Quoi?! Listen, chances are you will probably be at that restaurant again. Tuck that receipt in your wallet and commit to completing that survey. The next time you go out and cringe at your grand total, you’ll be thankful for that 15 percent discount.
We’re more than halfway through January, and that means many New Year’s Resolutions have fallen by the wayside. But a few impulse purchases are no reason to forget about your goals. In fact, they should be even more reason to get up and get back on track.
Aly Hirji is a Toronto educator who focuses on Financial Literacy and Digital Technologies. Hirji is a proactive and motivated collaborator, teacher, and mentor who has implemented numerous initiatives to foster students’ academic success. He is actively involved in financial literacy workshops, career counselling, guidance on post-secondary pathways for youth and their parents, and much more. He kindly took the time to share his knowledge and advice for readers looking for ways to get serious about saving, set financial goals, and effectively manage their money.
A lot of financial advice is geared towards serious investors or families. Rarely do you see helpful articles about students and money that go beyond “buy your textbooks used”. It appears as though there isn’t a lot students can do to get serious about saving and investing aside from spending wisely. Do you think this is an accurate assessment?
I can pretty much agree that many articles – and much exposure and attention – are focused on youth, young professionals, and adults (middle age and elderly). Post-secondary students tend to be overlooked due to many factors from not fully partaking in the work force to not being a target market for financial institutions and certain products and services.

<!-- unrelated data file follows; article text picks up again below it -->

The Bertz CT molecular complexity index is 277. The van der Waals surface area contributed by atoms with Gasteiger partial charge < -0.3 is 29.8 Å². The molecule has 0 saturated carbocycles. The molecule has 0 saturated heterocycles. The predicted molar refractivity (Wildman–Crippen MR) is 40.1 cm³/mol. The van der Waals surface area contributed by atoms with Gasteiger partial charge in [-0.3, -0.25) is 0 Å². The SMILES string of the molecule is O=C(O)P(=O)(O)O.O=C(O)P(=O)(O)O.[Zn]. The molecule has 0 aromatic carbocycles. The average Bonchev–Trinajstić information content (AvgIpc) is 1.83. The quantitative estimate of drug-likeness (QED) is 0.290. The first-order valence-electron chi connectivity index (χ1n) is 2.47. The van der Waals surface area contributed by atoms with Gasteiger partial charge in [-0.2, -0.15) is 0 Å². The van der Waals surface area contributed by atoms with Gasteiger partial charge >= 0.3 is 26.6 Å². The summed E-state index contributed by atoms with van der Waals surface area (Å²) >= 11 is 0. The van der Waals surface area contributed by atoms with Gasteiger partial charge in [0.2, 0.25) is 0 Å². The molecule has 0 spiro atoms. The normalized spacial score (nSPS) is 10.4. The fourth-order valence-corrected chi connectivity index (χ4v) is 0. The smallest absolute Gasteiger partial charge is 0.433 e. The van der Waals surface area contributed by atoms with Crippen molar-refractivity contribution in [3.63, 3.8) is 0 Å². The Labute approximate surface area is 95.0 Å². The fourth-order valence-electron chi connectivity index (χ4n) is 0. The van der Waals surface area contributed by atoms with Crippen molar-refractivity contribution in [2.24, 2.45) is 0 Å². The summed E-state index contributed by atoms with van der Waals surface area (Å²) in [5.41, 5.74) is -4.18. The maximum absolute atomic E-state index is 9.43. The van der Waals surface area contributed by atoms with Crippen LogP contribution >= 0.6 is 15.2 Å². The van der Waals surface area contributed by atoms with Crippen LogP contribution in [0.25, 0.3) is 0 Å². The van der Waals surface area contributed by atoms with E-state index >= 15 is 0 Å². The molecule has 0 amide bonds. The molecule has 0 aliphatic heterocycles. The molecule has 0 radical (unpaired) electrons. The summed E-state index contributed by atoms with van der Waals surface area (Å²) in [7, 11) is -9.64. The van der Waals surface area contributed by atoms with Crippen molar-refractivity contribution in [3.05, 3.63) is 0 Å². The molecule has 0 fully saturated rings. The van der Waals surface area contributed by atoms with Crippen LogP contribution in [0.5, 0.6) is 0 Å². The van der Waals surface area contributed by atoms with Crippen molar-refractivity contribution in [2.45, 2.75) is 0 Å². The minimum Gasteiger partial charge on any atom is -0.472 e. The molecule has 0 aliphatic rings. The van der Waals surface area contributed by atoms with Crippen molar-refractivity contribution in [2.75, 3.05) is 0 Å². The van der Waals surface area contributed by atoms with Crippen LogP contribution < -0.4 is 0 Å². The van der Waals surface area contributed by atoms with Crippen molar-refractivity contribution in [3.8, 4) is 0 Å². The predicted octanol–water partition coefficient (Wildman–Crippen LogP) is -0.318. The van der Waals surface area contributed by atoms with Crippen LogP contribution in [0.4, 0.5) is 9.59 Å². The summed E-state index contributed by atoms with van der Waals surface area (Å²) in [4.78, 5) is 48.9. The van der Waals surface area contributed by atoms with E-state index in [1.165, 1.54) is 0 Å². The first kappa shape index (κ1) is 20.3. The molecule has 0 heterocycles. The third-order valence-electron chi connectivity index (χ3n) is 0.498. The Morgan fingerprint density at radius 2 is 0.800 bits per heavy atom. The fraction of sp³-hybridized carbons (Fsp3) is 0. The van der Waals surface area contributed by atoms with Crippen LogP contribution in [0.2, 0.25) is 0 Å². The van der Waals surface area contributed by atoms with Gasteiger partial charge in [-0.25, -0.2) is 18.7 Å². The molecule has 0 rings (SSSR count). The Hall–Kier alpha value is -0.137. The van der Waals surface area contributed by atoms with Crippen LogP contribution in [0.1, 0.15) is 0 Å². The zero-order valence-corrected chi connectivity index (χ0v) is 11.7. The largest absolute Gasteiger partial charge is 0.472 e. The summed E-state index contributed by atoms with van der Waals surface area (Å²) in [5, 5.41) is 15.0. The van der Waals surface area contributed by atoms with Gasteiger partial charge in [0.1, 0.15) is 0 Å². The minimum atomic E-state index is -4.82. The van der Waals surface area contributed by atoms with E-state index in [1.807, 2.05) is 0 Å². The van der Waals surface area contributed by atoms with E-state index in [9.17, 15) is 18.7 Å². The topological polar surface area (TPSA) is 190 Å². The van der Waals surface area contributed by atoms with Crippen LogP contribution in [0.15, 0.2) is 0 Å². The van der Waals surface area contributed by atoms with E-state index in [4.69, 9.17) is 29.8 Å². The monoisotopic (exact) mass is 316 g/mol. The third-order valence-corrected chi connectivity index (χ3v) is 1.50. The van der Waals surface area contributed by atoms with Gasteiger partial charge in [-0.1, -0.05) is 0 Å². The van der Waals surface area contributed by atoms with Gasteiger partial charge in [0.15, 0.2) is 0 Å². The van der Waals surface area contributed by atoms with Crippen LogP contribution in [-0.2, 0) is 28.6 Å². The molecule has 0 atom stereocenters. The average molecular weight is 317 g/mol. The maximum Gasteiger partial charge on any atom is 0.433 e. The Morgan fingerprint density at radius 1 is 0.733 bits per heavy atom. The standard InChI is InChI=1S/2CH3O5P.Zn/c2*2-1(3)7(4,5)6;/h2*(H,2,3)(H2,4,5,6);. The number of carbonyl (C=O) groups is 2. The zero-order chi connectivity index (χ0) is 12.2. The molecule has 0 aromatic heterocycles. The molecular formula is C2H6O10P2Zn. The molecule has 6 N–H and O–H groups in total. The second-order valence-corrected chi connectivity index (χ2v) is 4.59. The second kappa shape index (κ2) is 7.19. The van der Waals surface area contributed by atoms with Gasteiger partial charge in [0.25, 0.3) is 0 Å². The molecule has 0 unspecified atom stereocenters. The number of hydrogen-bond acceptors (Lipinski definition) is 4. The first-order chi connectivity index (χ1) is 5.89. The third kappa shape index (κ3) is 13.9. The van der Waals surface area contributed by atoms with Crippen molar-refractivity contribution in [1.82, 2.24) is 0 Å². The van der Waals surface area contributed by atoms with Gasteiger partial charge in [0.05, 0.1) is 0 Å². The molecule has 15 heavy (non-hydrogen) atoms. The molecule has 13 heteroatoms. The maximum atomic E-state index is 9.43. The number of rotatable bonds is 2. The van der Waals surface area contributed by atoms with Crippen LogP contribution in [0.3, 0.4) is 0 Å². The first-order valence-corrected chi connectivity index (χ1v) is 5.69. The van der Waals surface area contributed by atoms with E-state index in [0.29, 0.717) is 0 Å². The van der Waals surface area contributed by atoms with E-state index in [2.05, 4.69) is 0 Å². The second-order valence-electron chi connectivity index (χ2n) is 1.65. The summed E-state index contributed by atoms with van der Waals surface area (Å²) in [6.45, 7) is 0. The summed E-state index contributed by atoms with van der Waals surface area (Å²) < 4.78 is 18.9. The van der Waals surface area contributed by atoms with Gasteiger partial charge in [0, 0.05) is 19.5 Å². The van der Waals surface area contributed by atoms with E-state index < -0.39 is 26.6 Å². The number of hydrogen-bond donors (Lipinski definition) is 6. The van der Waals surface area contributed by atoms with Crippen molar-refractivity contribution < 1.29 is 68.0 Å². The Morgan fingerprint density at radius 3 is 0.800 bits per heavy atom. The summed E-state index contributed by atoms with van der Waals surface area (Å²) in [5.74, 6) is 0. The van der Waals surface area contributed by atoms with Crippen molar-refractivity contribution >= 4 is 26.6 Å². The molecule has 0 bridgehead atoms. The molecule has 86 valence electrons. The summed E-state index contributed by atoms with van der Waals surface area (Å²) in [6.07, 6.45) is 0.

What are the biggest financial mistakes you’ve noticed that students make?
Many students do not take advantage of various funding mechanisms such as scholarships, bursaries, and grants that are easily accessible to fund post-secondary education. There is also the mismanagement of OSAP monies that students have access to after paying their tuition and fees, and feeling as if they’ve received a small lottery to enjoy and spend. I can speak from experience. I needed to ask my parents for assistance after my first few years of university. I learned that I needed to manage my money effectively and ensure that it would last for the school year. Any monies that I didn’t have to manage my loans, fees, costs of food, transportation, and clothing, came from taking on a part-time job and taking on a lighter course load of four instead of five credits per semester. This allowed me to balance my grades and effectively manage my money and that in turn enabled me to save some for the following year for any future increases in the cost of tuition, transportation, food, and school-related expenditures.
For many students or new graduates with loans – OSAP or otherwise – saving is something they believe they can only start doing after they’ve paid off their loans completely. On the other hand, tackling such a large amount of debt can leave one feeling overwhelmed or simply passive about actively paying off their balance. Do you think it is smarter to work on multiple financial goals concurrently when you are young and if so, how does one go about achieving this?